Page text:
6 Marine environment | Key findings

State of the Environment 2011 Committee. Australia state of the environment 2011.
Independent report to the Australian Government Minister for Sustainability, Environment, Water, Population and Communities.
Canberra: DSEWPaC, 2011.

6 Marine environment

Key findings

The overall condition of the Australian marine environment is good.

Compared with the marine waters of other nations, Australia's oceans are considered as being in good condition. This is a testament to the limited pressures of the past century, combined with relatively good management of high-priority and emerging issues in recent years.

Areas near the coast are suffering.

Despite the overall good condition, there is substantial degradation in the east, south-east and south-west. Ecosystems near the coast, bays and estuaries in these regions are in poor to very poor condition. Much of the impact occurred in the mid-19th and 20th centuries, and the recent impacts principally arise from unregulated human activities in river catchments, urban and coastal developments, and fishing. Aquaculture in coastal waters has resulted in major disease outbreaks that have affected the ecology of native species. Oyster reefs, which formerly occurred in many estuaries across the south-east region, were mined for lime in the 1800s and are now functionally extinct. There are also major new pressures developing for these coastal waters, including the impacts of the changing climate.

There are significant existing impacts on the oceans caused by human activities.

Fishing and offshore developments, particularly oil and gas extraction, all have local impacts on marine biodiversity. The pattern of impact is different between the north and the south, and between the east and the west—aligned with the distribution and intensity of the pressures.

An extended continental shelf has been granted.

Under the provisions of the United Nations Convention on the Law of the Sea, in 2008 Australia was granted a large (23%) increase in the seabed territory it controls. This is now 13.86 million square kilometres—the third largest national marine territory in the world's oceans.

The ocean climate is changing and we need to prepare to adapt.

Changes in the world's climate are affecting Australia's oceans. There are likely to be major impacts in the coming decades from increasing sea level, increased severity and incidence of extreme weather events, altered ocean currents and associated changes in productivity, increasing acidity of the oceans (resulting from higher carbon dioxide levels), and changing patterns of biodiversity and productivity in nearshore waters. Although there are currently only limited signs of changes in ecosystems, these will develop further and have important consequences for our coastal communities, wildlife and fishing. Planning to cope with these incremental impacts will require considerable strategic investment and leadership from governments working with communities and the private sector.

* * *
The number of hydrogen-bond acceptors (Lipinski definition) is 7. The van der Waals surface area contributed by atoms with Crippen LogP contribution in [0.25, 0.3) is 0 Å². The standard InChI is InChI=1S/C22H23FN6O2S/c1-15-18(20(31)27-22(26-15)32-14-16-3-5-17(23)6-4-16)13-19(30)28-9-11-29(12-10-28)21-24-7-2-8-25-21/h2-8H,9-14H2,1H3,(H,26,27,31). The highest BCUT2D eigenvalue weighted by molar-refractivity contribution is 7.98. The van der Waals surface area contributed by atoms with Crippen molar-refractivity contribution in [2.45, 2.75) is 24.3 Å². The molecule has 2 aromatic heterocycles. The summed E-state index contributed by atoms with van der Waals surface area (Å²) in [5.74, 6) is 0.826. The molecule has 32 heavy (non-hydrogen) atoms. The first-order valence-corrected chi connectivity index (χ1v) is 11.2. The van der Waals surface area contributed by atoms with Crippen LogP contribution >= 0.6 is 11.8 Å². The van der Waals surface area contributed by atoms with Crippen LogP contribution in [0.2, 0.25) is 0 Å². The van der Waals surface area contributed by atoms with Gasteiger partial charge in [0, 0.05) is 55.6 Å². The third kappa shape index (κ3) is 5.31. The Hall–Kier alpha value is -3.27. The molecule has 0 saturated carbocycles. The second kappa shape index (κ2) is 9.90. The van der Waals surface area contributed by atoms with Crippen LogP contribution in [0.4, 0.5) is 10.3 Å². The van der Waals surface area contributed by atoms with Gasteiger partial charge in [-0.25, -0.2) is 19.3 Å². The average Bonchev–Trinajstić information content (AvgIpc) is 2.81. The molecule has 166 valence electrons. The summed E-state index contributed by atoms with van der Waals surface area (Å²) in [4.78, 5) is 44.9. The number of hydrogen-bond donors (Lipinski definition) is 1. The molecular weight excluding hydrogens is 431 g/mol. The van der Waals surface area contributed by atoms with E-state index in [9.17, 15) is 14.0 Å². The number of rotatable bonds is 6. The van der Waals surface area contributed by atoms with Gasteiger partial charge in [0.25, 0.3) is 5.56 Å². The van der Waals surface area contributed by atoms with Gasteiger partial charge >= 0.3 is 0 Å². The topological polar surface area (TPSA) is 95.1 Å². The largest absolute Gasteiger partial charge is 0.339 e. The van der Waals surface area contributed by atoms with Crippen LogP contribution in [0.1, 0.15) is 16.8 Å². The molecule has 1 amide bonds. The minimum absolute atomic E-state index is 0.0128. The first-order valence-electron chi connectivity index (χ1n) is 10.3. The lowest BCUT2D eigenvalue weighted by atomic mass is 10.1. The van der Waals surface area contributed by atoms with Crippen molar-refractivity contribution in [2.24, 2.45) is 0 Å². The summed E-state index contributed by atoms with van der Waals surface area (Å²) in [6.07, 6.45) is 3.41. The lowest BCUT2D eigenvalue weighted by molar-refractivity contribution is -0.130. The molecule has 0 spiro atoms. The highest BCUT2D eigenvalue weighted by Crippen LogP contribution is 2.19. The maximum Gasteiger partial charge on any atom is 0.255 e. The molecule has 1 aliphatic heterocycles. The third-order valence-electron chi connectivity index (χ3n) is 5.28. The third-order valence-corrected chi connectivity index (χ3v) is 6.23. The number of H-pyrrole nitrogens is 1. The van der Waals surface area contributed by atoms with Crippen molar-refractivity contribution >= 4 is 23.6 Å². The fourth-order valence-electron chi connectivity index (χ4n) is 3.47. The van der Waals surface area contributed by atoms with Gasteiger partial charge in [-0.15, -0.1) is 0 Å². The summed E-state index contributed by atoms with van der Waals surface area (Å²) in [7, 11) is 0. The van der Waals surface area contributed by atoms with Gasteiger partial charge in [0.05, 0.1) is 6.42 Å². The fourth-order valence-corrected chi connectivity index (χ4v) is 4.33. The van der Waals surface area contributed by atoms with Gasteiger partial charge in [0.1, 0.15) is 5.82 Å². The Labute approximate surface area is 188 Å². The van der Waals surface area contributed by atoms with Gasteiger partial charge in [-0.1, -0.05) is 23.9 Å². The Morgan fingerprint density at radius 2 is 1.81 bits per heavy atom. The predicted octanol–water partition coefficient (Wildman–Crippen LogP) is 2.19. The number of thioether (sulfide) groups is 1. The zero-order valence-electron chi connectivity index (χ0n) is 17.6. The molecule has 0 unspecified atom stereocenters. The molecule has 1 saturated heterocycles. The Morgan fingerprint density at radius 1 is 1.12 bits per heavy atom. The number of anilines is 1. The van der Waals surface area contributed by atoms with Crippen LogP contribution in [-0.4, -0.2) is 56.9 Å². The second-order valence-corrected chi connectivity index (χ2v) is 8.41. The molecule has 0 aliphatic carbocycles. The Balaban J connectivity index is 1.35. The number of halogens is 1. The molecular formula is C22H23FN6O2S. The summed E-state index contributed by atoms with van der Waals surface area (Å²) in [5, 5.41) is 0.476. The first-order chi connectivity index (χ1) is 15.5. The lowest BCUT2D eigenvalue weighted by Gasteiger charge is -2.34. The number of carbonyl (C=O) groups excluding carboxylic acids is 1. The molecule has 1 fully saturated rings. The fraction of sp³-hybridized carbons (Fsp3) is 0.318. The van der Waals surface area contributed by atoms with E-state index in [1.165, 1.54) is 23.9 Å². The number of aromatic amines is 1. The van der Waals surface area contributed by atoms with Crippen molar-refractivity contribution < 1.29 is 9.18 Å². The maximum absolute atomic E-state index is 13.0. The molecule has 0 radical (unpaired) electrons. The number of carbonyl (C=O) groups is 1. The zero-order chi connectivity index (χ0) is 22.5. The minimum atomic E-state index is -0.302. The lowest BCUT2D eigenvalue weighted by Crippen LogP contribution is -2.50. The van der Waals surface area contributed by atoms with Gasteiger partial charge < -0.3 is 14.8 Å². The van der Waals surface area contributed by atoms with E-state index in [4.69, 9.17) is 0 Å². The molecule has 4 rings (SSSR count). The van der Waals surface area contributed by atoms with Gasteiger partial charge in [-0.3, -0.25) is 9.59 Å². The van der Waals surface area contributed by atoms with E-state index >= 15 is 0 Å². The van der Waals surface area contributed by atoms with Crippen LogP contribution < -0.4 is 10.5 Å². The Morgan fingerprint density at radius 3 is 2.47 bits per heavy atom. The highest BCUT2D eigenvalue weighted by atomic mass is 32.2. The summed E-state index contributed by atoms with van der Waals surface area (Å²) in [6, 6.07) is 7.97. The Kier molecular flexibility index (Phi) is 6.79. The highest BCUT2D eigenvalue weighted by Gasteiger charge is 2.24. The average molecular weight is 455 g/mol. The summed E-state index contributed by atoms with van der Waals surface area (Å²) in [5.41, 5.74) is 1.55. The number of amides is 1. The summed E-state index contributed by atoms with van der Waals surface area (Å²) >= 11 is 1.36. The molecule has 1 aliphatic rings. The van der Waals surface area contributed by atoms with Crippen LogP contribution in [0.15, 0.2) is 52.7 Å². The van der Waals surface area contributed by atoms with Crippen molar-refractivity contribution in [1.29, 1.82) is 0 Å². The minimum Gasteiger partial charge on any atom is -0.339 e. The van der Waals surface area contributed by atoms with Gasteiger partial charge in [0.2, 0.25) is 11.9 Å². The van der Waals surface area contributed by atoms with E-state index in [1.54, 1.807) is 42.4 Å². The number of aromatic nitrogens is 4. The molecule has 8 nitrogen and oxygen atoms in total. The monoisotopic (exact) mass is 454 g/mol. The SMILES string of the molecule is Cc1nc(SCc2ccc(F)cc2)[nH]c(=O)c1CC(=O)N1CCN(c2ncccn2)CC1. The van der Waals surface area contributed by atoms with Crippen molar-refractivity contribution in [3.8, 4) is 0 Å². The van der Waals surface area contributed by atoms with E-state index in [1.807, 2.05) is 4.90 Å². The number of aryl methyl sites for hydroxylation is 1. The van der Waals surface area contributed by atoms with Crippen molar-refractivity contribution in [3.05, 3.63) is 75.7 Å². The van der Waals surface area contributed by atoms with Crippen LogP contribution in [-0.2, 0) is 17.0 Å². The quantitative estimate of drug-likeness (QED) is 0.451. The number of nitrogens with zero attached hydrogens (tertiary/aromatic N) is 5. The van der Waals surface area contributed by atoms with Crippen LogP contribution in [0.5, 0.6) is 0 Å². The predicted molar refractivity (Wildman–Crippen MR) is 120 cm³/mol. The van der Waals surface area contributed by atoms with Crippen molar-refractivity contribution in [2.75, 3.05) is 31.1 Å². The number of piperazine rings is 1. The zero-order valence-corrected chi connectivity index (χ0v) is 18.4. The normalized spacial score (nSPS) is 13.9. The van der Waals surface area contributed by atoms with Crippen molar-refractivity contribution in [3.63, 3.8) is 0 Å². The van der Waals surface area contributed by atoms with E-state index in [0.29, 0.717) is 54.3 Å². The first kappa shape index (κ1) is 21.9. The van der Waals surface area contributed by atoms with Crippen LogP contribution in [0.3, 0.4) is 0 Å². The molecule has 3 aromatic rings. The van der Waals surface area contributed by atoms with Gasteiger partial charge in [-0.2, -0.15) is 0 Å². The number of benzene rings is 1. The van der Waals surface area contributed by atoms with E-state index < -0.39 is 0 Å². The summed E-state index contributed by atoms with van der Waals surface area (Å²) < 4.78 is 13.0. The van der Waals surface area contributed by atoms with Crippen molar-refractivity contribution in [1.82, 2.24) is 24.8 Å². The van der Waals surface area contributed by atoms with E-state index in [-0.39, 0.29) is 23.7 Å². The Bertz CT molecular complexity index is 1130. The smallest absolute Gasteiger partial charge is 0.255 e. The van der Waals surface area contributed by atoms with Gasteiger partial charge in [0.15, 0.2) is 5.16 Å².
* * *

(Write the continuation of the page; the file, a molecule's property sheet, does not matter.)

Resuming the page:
Our understanding of major aspects of our unique biodiversity is limited.

Our knowledge of seabed geology and topography, oceanographic systems and physical processes has increased, but our knowledge of biodiversity and ecological processes remains limited. Ongoing research programs in marine biodiversity and ecological function are a high priority and, because our existing knowledge base is dominated by information about fished species, it is particularly important to increase our understanding of non-exploited species and their roles in maintaining healthy and resilient ocean ecosystems.

The lack of a nationally integrated approach inhibits effective marine management.

The cumulative pressures on our marine ecosystems are rapidly growing. Impacts from climate change are beginning to escalate, population pressures and coastal development continue to grow, globalisation of marine industries continues, the risks to tropical waters from oil and gas developments are increasing—but our understanding of how ocean ecosystems operate is still very limited. In addition, present-day management systems lack integration among the various federal, state and local government systems that provide for planning, regulation and management of the marine and estuarine waters. These weaknesses significantly impede the design and delivery of efficient and effective policies and programs to maintain healthy and productive marine ecosystems and oceans. Foremost among the many issues is the lack of an integrated national system for assessment and reporting of marine condition. Without an integrated and genuinely national system of multilevel governance for conservation and management, it will be difficult to properly maintain the natural wealth of our oceans in the face of the challenges ahead.